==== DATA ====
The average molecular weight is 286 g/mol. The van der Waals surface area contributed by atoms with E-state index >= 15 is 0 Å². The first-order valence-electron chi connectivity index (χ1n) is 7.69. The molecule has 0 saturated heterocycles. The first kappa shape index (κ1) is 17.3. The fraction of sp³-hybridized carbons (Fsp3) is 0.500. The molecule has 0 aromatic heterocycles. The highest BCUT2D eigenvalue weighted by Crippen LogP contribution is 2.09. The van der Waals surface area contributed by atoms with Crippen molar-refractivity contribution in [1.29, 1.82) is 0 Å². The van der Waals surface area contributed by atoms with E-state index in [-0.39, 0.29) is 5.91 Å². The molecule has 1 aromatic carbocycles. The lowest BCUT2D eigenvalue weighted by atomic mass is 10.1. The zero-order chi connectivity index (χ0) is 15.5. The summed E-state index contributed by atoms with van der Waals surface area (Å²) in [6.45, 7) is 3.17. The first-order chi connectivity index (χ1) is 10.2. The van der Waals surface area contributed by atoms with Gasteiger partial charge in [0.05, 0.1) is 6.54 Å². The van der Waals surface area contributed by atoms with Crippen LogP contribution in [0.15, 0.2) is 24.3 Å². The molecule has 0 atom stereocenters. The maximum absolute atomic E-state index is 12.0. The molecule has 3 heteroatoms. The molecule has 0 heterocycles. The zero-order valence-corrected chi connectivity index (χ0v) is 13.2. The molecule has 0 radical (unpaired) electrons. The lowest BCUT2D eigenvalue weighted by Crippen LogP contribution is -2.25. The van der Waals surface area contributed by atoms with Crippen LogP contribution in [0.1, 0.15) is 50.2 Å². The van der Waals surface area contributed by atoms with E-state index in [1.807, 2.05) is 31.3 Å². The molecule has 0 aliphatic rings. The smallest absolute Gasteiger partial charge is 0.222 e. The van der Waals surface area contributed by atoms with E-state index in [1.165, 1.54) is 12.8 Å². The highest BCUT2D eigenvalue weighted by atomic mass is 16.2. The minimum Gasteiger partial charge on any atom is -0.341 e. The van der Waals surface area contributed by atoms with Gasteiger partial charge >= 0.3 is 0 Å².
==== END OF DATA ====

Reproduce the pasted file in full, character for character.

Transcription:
The average molecular weight is 286 g/mol. The van der Waals surface area contributed by atoms with E-state index >= 15 is 0 Å². The first-order valence-electron chi connectivity index (χ1n) is 7.69. The molecule has 0 saturated heterocycles. The first kappa shape index (κ1) is 17.3. The fraction of sp³-hybridized carbons (Fsp3) is 0.500. The molecule has 0 aromatic heterocycles. The highest BCUT2D eigenvalue weighted by Crippen LogP contribution is 2.09. The van der Waals surface area contributed by atoms with Crippen molar-refractivity contribution in [1.29, 1.82) is 0 Å². The van der Waals surface area contributed by atoms with E-state index in [-0.39, 0.29) is 5.91 Å². The molecule has 1 aromatic carbocycles. The lowest BCUT2D eigenvalue weighted by atomic mass is 10.1. The zero-order chi connectivity index (χ0) is 15.5. The summed E-state index contributed by atoms with van der Waals surface area (Å²) in [6.45, 7) is 3.17. The first-order chi connectivity index (χ1) is 10.2. The van der Waals surface area contributed by atoms with Gasteiger partial charge in [0.05, 0.1) is 6.54 Å². The van der Waals surface area contributed by atoms with Crippen LogP contribution in [0.15, 0.2) is 24.3 Å². The molecule has 0 atom stereocenters. The maximum absolute atomic E-state index is 12.0. The molecule has 3 heteroatoms. The molecule has 0 heterocycles. The zero-order valence-corrected chi connectivity index (χ0v) is 13.2. The molecule has 0 radical (unpaired) electrons. The lowest BCUT2D eigenvalue weighted by Crippen LogP contribution is -2.25. The van der Waals surface area contributed by atoms with Crippen LogP contribution in [0.1, 0.15) is 50.2 Å². The van der Waals surface area contributed by atoms with E-state index in [1.807, 2.05) is 31.3 Å². The molecule has 0 aliphatic rings. The smallest absolute Gasteiger partial charge is 0.222 e. The van der Waals surface area contributed by atoms with E-state index in [1.165, 1.54) is 12.8 Å². The highest BCUT2D eigenvalue weighted by atomic mass is 16.2. The minimum Gasteiger partial charge on any atom is -0.341 e. The van der Waals surface area contributed by atoms with Gasteiger partial charge >= 0.3 is 0 Å².